Germany is crossed with a patchwork of private sector insurers – many, many, more than the US has. France has out of pocket expenses – deductibles if you like – for 15% of just about everything except cancer treatment. And it’s not single payer either.

This is one of the gross misunderstandings of the American progressives about the rest of the world. They really don’t understand, at all, how other places do run their health care systems. As I’ve remarked before:

OK, let’s also take it as read that the Finnish system works. And it does too, it’s a pretty good system, as are those in Sweden and Denmark to my certain knowledge. But the bit that concerns me is that nowhere in the piece is a very important qualifier mentioned. So too it’s not mentioned in the bulging letters page this weekend.

Those three Nordic systems are not national systems at all, although they are all single payer. It is the municipality which collects the money, the tax, to pay for health care. And it’s the municipality which then spends that money too.


Note the very careful indeed wording there. Universal government guided health care–for those systems are not single payer. Holland, Germany and Switzerland all have mandatory insurance systems from private sector insurance companies. Germany has some 130 of them for example.

There are national health care systems. There are local ones. There are single payer and multiple. Medicaid for all would be a national universal system. Something which really only exists in the UK’s NHS. And as above, that’s a shit system which kills people.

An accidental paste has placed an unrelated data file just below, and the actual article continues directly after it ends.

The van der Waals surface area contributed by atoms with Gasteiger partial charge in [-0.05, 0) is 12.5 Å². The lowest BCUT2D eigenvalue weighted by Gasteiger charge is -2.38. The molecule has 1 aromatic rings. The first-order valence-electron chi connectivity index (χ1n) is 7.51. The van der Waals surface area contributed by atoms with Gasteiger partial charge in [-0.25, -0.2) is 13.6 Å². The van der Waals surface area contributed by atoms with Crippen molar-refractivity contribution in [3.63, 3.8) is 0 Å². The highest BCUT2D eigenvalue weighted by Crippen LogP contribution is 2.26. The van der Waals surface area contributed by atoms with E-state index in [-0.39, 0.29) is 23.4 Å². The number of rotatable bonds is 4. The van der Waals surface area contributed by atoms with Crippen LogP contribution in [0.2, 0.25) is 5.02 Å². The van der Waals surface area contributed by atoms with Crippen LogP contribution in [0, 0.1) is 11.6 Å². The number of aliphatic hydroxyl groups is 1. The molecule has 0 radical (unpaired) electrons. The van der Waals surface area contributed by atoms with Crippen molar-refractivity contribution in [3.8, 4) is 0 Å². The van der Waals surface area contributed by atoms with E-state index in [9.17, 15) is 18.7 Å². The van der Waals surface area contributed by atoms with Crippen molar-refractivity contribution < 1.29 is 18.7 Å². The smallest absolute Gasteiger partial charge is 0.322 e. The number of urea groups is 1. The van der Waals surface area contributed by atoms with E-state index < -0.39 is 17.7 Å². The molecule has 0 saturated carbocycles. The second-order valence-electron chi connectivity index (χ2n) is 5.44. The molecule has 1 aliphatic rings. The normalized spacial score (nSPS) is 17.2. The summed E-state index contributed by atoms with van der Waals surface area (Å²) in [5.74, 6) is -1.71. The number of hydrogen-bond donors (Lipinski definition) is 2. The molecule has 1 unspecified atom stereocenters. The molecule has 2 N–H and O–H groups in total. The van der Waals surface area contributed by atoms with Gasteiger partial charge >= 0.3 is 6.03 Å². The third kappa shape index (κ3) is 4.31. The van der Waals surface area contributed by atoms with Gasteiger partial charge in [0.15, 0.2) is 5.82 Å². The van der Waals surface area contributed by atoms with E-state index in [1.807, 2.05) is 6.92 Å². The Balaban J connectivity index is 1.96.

Not even I think that American health care is just copacetic but I’m really quite certain that it’s possible to do better than that.

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Spike
Member

Nice try at token bipartisanship, but Ted Cruz is not for less tax receipts in order to drive up the deficit. He is for lower tax rates, which could drive the deficit up under static behavioral assumptions, but otherwise might even lower the deficit. A more debt-laden government overseeing a booming economy might be a good trade-off; it is certainly the trade-off that Trump prefers. So it isn’t the same thing as Ocasio-Cortez’s tendency to promise free everything for everyone. In fact, the $2 trillion from “higher taxes” cannot be counted as booked, as the Laffer Curve assures us higher… Read more »

Southerner
Member

I was accused online of having a hard-on for Ann Coulter, whoever she is. I retorted that the male Dumb Sock fans (yeah yeah gender stereotyping let’s not quibble over a couple of per cent) have a hard-on for AOC. Which does in truth appear to be the cornerstone of her electoral appeal.

jgh
Member
jgh

The UK used to have thousands of localised heathcare systems with networks to broader specialist services, penny-in-the-pound municipal systems where one half of my family is from, fishermens’ friendly societies in the other half. The problem was, the 1945-50 government *LOATHED* localism and individual decision-making, and single centralised provision and control was their religion, and remains so.